Image Source: Defense News
On Thursday, March 9, Russian MiG-31 fighters employed 6 hypersonic Kh47M2 “Kinzhal” missiles in strikes on population centers and infrastructure across Ukraine. This brought the total instances of hypersonic missile use in Ukraine to five (3/19-20/2022; 8/7/2022; 9/14/2022). The March 9 attack represented the highest-volume use of Kinzhals so far, with six included in the 81 missiles launched.
Reporters and experts alike have been quick to discount Russia’s employment of hypersonic missiles in the war, noting their negligible impact on the military balance in Ukraine. Rather than discuss the Kinzhal’s broader strategic implications or its role within a small but growing Russian hypersonic counterforce arsenal, commenters have decided—and struggled—to interpret Vladimir Putin’s reasoning for using the missiles in Ukraine. Explanations include Russian desires to overcome defenses for a particular target, the need to test the weapon in an operational environment, and potential ploys to market the weapon. Unfortunately, these discussions miss the forest for the trees.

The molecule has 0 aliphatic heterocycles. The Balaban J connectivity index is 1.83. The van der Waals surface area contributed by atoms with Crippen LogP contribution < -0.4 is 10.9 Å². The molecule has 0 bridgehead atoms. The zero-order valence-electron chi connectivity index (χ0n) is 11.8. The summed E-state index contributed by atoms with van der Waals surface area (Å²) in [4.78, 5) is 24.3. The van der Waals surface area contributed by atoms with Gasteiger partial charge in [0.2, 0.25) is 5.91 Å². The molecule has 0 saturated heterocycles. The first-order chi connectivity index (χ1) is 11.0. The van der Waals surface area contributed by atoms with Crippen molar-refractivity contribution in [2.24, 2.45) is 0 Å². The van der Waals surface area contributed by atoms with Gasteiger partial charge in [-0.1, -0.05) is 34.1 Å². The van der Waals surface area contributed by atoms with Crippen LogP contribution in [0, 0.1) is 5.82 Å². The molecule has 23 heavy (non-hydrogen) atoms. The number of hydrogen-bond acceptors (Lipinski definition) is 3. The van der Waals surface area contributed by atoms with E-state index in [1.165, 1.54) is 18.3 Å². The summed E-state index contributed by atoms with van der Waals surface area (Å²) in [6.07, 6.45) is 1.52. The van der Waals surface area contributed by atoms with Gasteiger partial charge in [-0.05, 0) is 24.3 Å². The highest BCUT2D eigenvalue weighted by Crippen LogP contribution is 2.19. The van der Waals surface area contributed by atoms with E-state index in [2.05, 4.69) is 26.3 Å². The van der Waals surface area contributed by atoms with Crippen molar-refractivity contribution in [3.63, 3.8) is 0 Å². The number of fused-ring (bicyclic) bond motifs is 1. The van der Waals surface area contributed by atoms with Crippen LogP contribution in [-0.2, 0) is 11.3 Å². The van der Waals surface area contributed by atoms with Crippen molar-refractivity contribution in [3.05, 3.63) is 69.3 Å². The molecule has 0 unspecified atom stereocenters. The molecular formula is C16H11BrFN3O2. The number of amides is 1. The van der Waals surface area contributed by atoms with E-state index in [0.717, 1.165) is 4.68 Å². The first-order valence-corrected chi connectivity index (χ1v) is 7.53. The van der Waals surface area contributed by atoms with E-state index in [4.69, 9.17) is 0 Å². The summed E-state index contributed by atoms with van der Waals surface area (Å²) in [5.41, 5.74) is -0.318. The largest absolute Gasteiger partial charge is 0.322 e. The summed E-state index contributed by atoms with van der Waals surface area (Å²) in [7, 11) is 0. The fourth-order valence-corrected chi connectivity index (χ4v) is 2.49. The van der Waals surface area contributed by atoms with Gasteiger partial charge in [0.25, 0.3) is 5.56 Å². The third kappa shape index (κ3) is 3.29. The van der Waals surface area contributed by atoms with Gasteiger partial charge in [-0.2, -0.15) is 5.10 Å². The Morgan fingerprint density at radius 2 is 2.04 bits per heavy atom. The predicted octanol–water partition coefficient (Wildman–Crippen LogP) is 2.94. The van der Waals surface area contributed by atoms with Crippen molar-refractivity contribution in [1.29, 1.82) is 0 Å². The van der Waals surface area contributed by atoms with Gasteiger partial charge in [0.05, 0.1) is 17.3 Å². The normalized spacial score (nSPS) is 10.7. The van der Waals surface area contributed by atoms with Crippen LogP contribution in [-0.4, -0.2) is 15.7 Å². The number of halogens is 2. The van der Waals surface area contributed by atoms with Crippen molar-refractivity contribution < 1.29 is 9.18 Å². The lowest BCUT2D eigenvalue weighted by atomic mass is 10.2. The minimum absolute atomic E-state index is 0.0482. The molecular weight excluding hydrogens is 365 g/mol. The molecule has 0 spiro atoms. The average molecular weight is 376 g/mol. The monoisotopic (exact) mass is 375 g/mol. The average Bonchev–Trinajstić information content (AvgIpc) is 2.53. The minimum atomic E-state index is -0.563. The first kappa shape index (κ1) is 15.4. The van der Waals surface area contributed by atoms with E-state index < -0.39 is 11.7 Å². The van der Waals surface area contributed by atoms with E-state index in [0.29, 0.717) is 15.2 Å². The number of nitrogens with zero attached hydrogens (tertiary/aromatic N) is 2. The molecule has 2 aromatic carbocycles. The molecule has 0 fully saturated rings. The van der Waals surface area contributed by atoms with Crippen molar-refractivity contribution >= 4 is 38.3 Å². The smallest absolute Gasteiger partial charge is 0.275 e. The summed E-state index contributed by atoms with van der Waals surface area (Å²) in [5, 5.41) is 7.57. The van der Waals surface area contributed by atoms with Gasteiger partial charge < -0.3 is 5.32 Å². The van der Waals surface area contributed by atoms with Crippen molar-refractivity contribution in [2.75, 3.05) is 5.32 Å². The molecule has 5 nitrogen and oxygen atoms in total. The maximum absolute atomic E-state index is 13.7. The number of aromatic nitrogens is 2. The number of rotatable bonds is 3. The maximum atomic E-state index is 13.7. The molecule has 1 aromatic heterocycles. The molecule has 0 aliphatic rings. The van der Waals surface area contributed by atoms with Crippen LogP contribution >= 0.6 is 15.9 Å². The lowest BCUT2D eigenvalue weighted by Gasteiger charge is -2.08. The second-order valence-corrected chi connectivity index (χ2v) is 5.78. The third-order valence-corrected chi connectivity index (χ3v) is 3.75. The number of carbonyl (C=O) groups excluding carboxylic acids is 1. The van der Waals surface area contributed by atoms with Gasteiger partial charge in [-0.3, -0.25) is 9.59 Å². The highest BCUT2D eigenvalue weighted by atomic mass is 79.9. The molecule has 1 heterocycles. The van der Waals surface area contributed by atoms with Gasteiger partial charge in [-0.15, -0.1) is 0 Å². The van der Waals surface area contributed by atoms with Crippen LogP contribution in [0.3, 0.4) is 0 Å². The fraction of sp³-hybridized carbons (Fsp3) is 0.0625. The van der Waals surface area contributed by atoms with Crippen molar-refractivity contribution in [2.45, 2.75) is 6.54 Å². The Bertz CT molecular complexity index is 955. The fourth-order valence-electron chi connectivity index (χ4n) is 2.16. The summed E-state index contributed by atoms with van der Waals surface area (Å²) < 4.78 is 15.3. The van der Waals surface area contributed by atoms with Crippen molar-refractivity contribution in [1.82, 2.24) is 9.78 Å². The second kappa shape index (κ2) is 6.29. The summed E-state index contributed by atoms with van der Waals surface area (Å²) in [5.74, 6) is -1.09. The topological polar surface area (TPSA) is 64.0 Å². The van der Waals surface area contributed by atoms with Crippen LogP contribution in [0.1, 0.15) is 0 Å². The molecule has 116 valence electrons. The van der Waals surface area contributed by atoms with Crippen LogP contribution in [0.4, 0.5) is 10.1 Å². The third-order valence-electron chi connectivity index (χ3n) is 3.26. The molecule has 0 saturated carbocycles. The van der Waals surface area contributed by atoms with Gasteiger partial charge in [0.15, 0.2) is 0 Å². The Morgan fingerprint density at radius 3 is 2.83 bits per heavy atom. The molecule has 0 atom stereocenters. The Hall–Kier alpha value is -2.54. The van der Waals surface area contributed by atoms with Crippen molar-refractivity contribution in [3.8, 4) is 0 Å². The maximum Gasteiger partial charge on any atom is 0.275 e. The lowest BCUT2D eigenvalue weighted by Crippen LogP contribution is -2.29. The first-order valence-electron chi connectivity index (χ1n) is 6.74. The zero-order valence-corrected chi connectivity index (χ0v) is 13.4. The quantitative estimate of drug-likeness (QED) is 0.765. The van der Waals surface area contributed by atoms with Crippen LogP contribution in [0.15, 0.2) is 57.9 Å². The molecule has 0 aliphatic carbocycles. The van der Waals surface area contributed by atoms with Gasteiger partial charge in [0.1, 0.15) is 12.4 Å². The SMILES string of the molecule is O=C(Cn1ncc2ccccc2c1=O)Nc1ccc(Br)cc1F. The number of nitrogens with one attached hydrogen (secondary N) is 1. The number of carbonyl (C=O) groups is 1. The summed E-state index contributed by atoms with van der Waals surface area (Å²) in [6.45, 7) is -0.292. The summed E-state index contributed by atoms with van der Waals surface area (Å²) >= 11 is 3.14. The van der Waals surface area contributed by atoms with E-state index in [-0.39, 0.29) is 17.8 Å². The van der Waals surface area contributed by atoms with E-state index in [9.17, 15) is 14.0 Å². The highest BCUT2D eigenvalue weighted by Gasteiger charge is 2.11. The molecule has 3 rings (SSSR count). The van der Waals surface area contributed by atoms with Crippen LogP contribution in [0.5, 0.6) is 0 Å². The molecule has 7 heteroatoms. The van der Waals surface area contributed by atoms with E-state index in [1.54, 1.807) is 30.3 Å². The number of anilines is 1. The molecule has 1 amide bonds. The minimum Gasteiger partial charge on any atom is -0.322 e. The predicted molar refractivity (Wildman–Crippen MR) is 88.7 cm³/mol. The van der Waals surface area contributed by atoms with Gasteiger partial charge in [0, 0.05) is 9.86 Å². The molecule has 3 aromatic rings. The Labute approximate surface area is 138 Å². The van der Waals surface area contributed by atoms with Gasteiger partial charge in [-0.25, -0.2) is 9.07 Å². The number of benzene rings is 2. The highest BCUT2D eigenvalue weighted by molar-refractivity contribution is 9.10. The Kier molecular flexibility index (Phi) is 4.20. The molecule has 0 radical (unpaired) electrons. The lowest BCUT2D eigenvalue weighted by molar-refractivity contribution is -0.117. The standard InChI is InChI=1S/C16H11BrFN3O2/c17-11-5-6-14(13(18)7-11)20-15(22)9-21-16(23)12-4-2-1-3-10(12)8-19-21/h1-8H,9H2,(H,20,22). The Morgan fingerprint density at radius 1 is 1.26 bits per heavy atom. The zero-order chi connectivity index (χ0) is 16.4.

Limiting itself to the context of the Ukrainian battlefield, the Western response to Russia’s hypersonic missile use undercuts and forgets the historical importance of nuclear counterforce. Counterforce capabilities are designed to strike enemy nuclear forces instead of population centers, the countervalue targets. Counterforce weapons threaten an adversary’s capacity for nuclear retaliation. Hypersonic missiles such as the Kinzhal, and Russia’s new Tsirkon and Avangard systems, are menacing counterforce tools because they are effectively impossible to intercept with current air defense systems. Russia’s hypersonic weapons are therefore far more than an idiosyncratic feature of Russia’s disjointed war effort. Each Kinzhal use is a repeated, glaring reminder to NATO members—intentional or otherwise—that in a NATO-Russia nuclear escalation scenario, hypersonic weapons give Vladimir Putin a historically significant technological advantage in nuclear counterforce capability.
Cold War Crises Revisited